Over the years I’ve had a lot of people come in for consultations about starting a new business. Either they’ve already taken the plunge and want to understand what they’re getting themselves into from an accounting, recordkeeping, and tax perspective, or they’re currently an employee and are considering going out on their own. And then there are the people who come to me at tax time (after the prior tax year has ended) because they need someone to prepare tax returns for their first year of small business activity. Regardless of the reason for these people showing up at my office, many times the result of the meeting is them scratching their head wondering what they got themselves into, and whether having their own small biz is even worth it. Having been a small biz person myself for about twenty years, my answer is “yes”, it’s definitely worth it. Those who know me personally know that in some respects I march to the beat of my own drum, and I told somebody recently that at this point in my life/career, I couldn’t even picture myself being an employee of somebody else. Being my own boss, I set my own hours and schedule from day to day and week to week, I don’t have to get permission to take a day off or a vacation, and I pretty much come and go as I please. At the same time, all the responsibility falls on my shoulders. I can’t blame somebody else if a client should complain, it’s up to me to get the work done for the clients, and it’s up to me to network or do whatever else is needed to obtain and retain clients. And that’s just the way I like to lead my professional life! For those of you who are considering going into business for yourself, there are some important things to consider when you’re thinking of taking the plunge into entrepreneurship (is that an actual word? My autocorrect didn’t change it!)
Taxes: As a CPA, of course the very first thing I need to bring up is taxes, as that’s generally the main reason why prospective or new small biz owners consult with me. From an income tax perspective, there’s generally no difference between how much you’re going to pay as an employee vs how much you’re going to pay as a sole proprietor small business. What I mean is that $100K will be taxed to you the same way if that’s your W-2 income or that’s your net business income. There are a couple of small intricacies that make it a bit different, but I don’t want to bog you down with tax-speak right now. The big difference that a lot of people don’t expect or anticipate is what’s called self-employment tax. As an employee, you have 7.65% withheld from your paycheck for “FICA”, which is Social Security and Medicare. As a cost of having employees, your employer kicks in a matching 7.65% expense of their own, and 15.3% is paid in to the government on your behalf. As a self-employed small biz owner, you’re responsible for both of those halves out of your own pocket, which is the self-employment tax. So being in biz for yourself will cost you an additional 7.65% in FICA tax. Again, I’m oversimplifying it a bit, but if your net biz income is $100K, you’re going to pay $7650 more in FICA than if you received that same $100K as an employee, which is a substantial chunk of dough. The other point I want to make regarding taxes has to do with actually getting that tax paid in to the fed and state governments. As an employee it’s very easy; your employer withholds FICA, fed, and state tax from your gross pay and you receive your net paycheck. When you’re self-employed, you’re responsible for getting all that tax paid in yourself, via quarterly estimated tax payments. There’s the actual physical payments that you need to remember to do, but even before you get to that, you need to be disciplined enough to set that money aside (and not spend it) so you’ll have it on hand to pay it in every quarter. Between self-employment tax, federal income tax, and state income tax, I generally recommend to people that they set aside anywhere from 25 to 40% of what they receive from their clients, to cover their taxes. Depending on how much one expects to make from their small biz, that amount could be even higher.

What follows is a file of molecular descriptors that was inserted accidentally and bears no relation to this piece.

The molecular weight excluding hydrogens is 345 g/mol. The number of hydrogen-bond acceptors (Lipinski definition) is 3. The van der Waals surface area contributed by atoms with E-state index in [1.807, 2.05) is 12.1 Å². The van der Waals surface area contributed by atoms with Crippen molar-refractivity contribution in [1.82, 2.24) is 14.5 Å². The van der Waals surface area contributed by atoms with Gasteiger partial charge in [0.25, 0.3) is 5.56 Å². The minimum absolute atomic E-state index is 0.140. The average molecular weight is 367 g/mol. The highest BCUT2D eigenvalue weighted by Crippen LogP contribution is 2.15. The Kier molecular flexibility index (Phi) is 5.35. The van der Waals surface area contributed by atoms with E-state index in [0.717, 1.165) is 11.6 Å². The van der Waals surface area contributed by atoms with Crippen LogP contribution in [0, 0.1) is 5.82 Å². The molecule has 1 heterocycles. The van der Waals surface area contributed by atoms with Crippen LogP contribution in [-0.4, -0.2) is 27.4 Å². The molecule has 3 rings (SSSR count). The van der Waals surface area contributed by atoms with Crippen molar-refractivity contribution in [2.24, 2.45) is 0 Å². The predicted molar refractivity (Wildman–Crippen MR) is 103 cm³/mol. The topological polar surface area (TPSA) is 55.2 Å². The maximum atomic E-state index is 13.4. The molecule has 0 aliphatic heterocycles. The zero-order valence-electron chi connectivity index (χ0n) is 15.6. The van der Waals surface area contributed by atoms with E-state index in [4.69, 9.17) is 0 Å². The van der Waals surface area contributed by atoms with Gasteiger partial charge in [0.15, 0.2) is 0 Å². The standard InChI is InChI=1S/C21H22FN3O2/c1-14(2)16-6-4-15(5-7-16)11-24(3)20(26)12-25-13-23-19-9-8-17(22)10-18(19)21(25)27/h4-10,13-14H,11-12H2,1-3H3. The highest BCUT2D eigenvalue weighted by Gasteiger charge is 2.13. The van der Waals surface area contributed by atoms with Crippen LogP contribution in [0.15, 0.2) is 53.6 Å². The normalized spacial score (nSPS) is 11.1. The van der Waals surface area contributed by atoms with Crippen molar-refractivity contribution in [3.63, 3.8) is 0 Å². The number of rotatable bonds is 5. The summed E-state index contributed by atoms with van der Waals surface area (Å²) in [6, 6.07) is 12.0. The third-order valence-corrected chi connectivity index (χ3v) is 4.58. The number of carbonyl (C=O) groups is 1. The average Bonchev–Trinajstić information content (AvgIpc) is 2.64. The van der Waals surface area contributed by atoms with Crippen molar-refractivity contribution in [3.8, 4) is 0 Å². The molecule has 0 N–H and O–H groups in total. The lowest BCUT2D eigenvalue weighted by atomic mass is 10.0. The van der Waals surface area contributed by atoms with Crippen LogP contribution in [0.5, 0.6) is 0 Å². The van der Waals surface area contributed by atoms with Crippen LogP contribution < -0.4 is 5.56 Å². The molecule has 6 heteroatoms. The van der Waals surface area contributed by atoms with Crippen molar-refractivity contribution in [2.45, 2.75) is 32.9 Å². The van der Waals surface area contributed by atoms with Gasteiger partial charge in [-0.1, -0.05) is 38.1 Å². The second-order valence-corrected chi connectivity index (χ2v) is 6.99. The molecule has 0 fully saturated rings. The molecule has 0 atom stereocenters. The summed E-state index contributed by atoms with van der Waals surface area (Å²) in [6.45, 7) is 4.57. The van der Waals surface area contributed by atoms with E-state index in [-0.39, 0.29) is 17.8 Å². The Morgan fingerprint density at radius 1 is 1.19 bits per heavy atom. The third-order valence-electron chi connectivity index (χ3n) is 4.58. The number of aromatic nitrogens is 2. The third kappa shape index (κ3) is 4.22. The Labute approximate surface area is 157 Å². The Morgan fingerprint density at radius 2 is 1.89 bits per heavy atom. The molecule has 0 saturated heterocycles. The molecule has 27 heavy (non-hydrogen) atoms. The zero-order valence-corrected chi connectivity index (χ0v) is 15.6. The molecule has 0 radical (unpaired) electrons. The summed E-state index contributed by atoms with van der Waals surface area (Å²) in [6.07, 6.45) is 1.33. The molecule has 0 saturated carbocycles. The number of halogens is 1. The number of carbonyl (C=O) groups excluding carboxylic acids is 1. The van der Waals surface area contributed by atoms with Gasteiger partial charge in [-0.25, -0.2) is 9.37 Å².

Insurance: I’ll keep this one brief, but as an employee, many times you have a whole “menu” of insurance options available through an employer, such as health, dental, vision, disability, and life. As a self-employed person you’ll either have to get those items covered through your spouse (if offered at her/his work) or you’ll have to find those items yourself, and pay for them on your own. Health insurance generally can be 100% deducted as a self-employed business owner, but, again, I won’t bog you down with the ins and outs of doing that.
Retirement: As with taxes and insurance, when it comes to saving money for retirement, it’s all on you. You can set up your own SEP (simplified employee pension) or Solo 401K, but, again, it’s up to you to set it up and to fund it. On the plus side, there’s the opportunity to sock away a lot more dough as a self-employed person than you can as an employee.
Liability: As an employee, liability for what happens between your employer and their clients is usually your employer’s issue, not yours (disclaimer…I’m not an attorney) but when it’s your business you need to insulate yourself from liability as best as possible, through business insurance and also by setting your business up as either a corporation or limited liability company (LLC).
As I said at the beginning, I wouldn’t trade being my own boss for being an employee. I like the “thrill of the chase” when it comes to drumming up biz, and I like to be able to help people and have the fees wind up in my pocket at the end of the day. I think you’ll find the same to be true for you, as long as you have some good information and understand what you’re getting yourself into.
Do you have any thoughts or interesting anecdotes about your own experiences with entrepreneurship? Please share them.